• Construction plans by architect Fred Carlsen of Minneapolis.
  • The 1936 concept sketch by Marjorie Gray.
  • The Manhattan unit galley stove, oven and broiler, coffee pot and original china setting in galley.
  • Progress photographs of maintenance and replacements during 50 years 1948-1998.
  • Ring buoy, flags, horns, the commemorative “Nellie Bly” pressed glass platter, and bell.

Proudly shown now is the 1998 framed award and the Judge’s Award Trophy.”
Incorporated in this article are answers to the many specific questions posed by the visitors during the Rendezvous..

How far has the Nellie Bly traveled?
Destinations included head of navigation in Minneapolis, the upper St. Croix River, and a Jaycee Convention in Winona. Around Red Wing we would drop anchor in the back channel, head of Lake Pepin; in cuts one, two, three and four; Little River; Sturgeon Lake; off Barney Seiz Point, and in the lock/dam flowage channel.

And now?

After 1974, we acquired 600 feet of beach up river from Red Wing which we now use as our base of activity. A generator is housed there and provides the electricity for the Nellie Bly. No longer is there a pair of stern davits and a dinghy. Instead we use a 17 foot Whaler as a taxi between the harbor and the Nellie Bly. Communication is by cell phones, not marine radio.

Storage in Winter?
Since 1996, the houseboat is pulled in October and stored by Marine Specialties of Red Wing until launch time in May when the boat is docked in Vogel Harbor for another season cruising the Mississippi at 1200 rpm. 


Unique Experiences?

  • A college friend dropped by in his aquaplane and tied onto the Nellie Bly two days in Lake Pepin.
  • Locking through during World War II and being interrogated and searched because of foreign speaking guests.
  • A week-long 25th Anniversary 1961 celebration tied up to the stern of the University of Minnesota Centennial Showboat. Guests attended the performance then climbed over the big red paddle wheel to the Nellie Bly for a midnight buffet supper each evening.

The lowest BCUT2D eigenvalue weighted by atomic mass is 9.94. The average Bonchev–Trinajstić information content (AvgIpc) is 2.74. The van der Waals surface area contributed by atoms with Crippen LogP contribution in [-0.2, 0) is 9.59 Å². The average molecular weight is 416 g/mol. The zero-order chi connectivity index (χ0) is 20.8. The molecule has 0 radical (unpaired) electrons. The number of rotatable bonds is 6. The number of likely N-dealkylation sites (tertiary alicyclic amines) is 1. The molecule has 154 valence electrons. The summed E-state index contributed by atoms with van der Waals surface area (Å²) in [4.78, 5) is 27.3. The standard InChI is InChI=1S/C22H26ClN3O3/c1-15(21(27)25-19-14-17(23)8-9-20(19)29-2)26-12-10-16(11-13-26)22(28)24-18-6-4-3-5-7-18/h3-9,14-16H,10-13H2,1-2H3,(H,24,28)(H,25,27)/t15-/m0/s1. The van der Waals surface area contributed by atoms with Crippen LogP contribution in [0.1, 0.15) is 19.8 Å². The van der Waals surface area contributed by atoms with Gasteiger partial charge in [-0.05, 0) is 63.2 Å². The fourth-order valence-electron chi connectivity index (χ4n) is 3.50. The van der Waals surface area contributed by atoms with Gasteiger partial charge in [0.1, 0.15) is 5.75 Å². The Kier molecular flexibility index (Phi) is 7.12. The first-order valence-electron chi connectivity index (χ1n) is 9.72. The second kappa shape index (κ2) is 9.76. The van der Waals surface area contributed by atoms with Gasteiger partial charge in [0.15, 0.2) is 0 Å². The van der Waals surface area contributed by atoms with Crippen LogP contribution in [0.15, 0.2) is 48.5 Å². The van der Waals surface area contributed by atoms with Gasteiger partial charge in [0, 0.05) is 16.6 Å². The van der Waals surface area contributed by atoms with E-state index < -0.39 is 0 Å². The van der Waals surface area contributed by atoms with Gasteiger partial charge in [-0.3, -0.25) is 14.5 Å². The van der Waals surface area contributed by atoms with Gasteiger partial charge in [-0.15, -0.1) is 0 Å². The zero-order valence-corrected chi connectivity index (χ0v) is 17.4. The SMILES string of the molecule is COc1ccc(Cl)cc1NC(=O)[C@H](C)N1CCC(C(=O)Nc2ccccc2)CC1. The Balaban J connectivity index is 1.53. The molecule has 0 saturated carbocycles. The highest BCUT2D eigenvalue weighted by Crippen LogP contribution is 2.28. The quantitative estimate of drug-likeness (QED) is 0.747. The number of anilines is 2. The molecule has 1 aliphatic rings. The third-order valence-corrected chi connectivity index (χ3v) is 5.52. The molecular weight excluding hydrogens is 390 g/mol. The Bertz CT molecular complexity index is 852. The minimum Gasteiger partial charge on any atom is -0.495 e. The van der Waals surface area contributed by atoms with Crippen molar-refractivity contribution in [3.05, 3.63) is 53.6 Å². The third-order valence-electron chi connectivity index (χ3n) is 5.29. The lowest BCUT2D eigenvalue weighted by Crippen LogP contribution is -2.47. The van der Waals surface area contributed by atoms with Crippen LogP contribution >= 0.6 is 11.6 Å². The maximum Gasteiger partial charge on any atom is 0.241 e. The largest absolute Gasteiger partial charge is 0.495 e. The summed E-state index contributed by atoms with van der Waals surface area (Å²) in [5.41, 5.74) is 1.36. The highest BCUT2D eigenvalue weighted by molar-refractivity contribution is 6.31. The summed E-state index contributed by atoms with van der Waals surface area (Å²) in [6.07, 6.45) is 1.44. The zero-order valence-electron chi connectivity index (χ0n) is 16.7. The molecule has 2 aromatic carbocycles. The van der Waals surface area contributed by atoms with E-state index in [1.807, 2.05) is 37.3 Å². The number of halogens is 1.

The Nellie Bly has participated in many public events:

  • The 1941 Aquatennial Boat Parade in Minneapolis
  • The 1939 Mississippi River Pageant
  • Flotilla #7, Division No. 1, 9th Naval District
  • July 1942 United States Coast Guard Auxiliary Patrol from Barney Point to Friedrich’s Point in Lake Pepin. Nine on board the “Nellie Bly”
  • Annual River City Days in August at Red Wing Celebration of Yacht Club, Founders’ Day 1953, the 50th Reunion
  • Bridge Benefits
  • Annual Yacht Club picnic and rendezvous

Famous Guests?
Signed in were Merle Potter, Ambassador Eugenie Anderson, “Butzie” Maetzold, Ray Black, Mrs. August Andresen, Nat Mazumdar, Dr. Alexander P. Anderson, Art Pharmer, Dick Gray, Chester Simmons, Hjalmar Hjermstad, and the Minnesota Bankers’ Regionsl members.

“Nellie Bly” - The Name

Out of the blue, we decided on “Nellie Bly.” Somehow or other it sounded like a horse, a pet, or perhaps a toy, like a boat. So the boat was named on impulse.

So who was “Nellie Bly” and how did that name come into our minds? It was not until later that we received clues from friends or strangers who sent clippings to us. Actually, “Nellie Bly” was an assumed name for an American who became the most famous woman newspaper reporter of her time.

The daughter of a Pennsylvania judge, born Elizabeth Cochrane, she, at the age of 18, challenged an editor’s editorial in the Pittsburgh dispatch titled “What Girls Are Good For.” In 1885, her unsigned letter intrigued editor Madden and he placed an ad asking “the gentleman who wrote a letter criticizing our editorial” to get in touch with him.

His amazement and later consternation confronted a dainty, slender lady as she stood before him. She was five feet inches in high buttoned shoes. Madden offered her a job. She was to start as a reporter, but Madden claimed she must write under an assumed man’s name. She refused.

During the impasse about the name, an office boy strolled by the open door whistling a popular tune by Pittsburgh hometown composer, Stephen Foster. The song “Nelly Bly” and the catchy tune settled the matter. Using a woman’s prerogative, Elizabeth Cochrane changed the spelling and became Nellie Bly, the newspaper woman reporter. She became a legend in the reporting field.